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Rural health care systems like Kittitas Valley Healthcare provide crucial services for patients who may otherwise have to travel long distances to receive the care they need. When another hospital in the region closes, the impact is most certainly felt in surrounding communities, and Kittitas County is no exception.

Astria Health announced in January 2019 that it would close the 214-bed Yakima Regional Medical and Cardiac Center after filing for Chapter 11 bankruptcy protection the previous May. Although the provider’s hospitals in Sunnyside and Toppenish remain open, the closure of the Yakima location has placed pressure on other regional hospitals including KVH to provide necessary services for patients.

“I think one of the first things a closure like that really does is bring home for every rural hospital just how vulnerable the system is,” KVH CEO Julie Peterson said about the bankruptcy.


Peterson said rural hospitals like KVH maintain strong relationships with referral centers like Virginia Mason Memorial Hospital in Yakima and Astria before it closed and that the two health care markets are accustomed to sharing services. With the closure of Astria, Peterson said those referral channels have been strained.

“Their community medical staff, cardiology, cardiothoracic services, orthopedic services worked between both of those hospitals,” she said. “As we saw Astria’s capacity getting tighter and tighter as money got tight there, it really does influence our ability to access those services from our emergency department and the referrals from our primary care system. It has had a significant impact on us.”

Another impact of the Astria fallout on KVH is the impact on turnaround time for patients who need to be transferred from KVH by ambulance to another hospital for service. Peterson said the turnaround time to return an ambulance back to service in Kittitas County is approximately two hours after making a transfer to VM Memorial in Yakima. Having to take a patient to the West Side or north to Wenatchee effectively doubles the turnaround time.

“Our initial concern is about how we get people to a higher level of care,” she said. “Immediately our chief medical officer and our director of emergency medicine and hospital medicine, they always talk to their counterparts at VM Memorial. As strong as those relationships are and as supportive as VM Memorial is, they still are at capacity. There are times where we’re calling and calling to other hospitals trying to find places for our patients to go, especially for specialty services. I think that’s the first place where that resonated for us.”


The bankruptcy also had the effect of creating a market of skilled health care workers who suddenly found themselves out of jobs. Peterson said KVH had a strong presence at a job fair in Yakima that attracted many of those workers. With the additional volume placed on VM Memorial due to the fallout, Peterson said she expects a large number of those employees to migrate to that hospital due to their close proximity to Astria.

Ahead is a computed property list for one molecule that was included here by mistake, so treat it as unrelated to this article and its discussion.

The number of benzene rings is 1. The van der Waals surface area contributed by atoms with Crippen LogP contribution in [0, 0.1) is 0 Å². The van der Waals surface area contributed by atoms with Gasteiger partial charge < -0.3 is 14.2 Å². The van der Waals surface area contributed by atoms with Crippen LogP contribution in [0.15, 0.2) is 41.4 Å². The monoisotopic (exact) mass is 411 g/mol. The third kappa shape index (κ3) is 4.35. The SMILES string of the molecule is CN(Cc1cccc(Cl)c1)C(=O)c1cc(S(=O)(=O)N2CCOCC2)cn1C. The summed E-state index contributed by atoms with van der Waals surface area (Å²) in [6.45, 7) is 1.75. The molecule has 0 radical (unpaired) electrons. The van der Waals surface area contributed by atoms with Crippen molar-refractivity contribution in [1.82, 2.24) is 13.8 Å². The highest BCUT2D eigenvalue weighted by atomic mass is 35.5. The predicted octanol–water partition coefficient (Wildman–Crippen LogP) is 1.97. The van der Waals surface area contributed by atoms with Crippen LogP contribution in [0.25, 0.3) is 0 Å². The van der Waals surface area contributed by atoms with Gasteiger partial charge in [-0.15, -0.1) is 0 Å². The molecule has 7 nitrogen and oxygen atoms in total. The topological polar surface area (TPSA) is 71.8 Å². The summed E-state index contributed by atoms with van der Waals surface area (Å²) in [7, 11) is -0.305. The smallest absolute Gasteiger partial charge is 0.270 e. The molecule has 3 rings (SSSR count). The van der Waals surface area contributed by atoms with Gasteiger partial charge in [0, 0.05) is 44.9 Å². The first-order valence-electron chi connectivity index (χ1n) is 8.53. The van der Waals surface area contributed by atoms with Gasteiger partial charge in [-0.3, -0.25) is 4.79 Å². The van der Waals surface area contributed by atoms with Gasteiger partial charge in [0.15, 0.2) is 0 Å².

“We did pick up some highly-skilled employees on the clinical side,” she said. “We had nurses who have worked here previously who came back to work for us. We were able to pick up some people to increase the bench strength of some of our ancillary services. You don’t like to feel predatory in a situation like that, but KVH is a great alternative for people who like a smaller environment and people who are looking for a place to land.”

Two of the areas that are in high demand for positions at KVH were the ear, nose and throat and urology specialists. Peterson said positions have been filled in the ENT sector, and she is confident that they will be able to fill the need for urology.

“We hope to work with VM Memorial on infusion services,” she said. “We have a lot of cancer patients and patients who get regular infusion services, and that’s a place where it’s absolutely in the patient’s best interest to receive that care in their community so they’re not having to drive. Right out of the gate, these are specialties where we were already recruiting and already had on the radar, but this certainly created an opportunity for us to start searching around in that market for people who might be able to fill those spots.”


Peterson explained that Astria was much more than one hospital, having operated a network of primary and urgent care clinics, as well as home health and specialty clinics throughout the Yakima Valley. As KVH has worked on building out their primary care network in Kittitas County, Peterson said they have seen a number of patients primarily from the West Valley and Selah area utilizing KVH primary care services such as pediatrics, family medicine and women’s health.

“We have seen folks move this direction for primary care, because we some availability,” she said. “People get appointments fairly quickly and all of our practices are open to new patients.”

Despite KVH’s ability to take in some of the patients from Astria’s failed network, Peterson said the bankruptcy should be a wakeup call for all that hospitals are capable of closing.

“Our health care delivery system is fragile,” she said. “When rural communities and communities like Yakima have the burden of Medicare and Medicaid and the uninsured that we do, our elected (officials) need to listen to us when we talk about the consequences of underfunding healthcare in these communities.”


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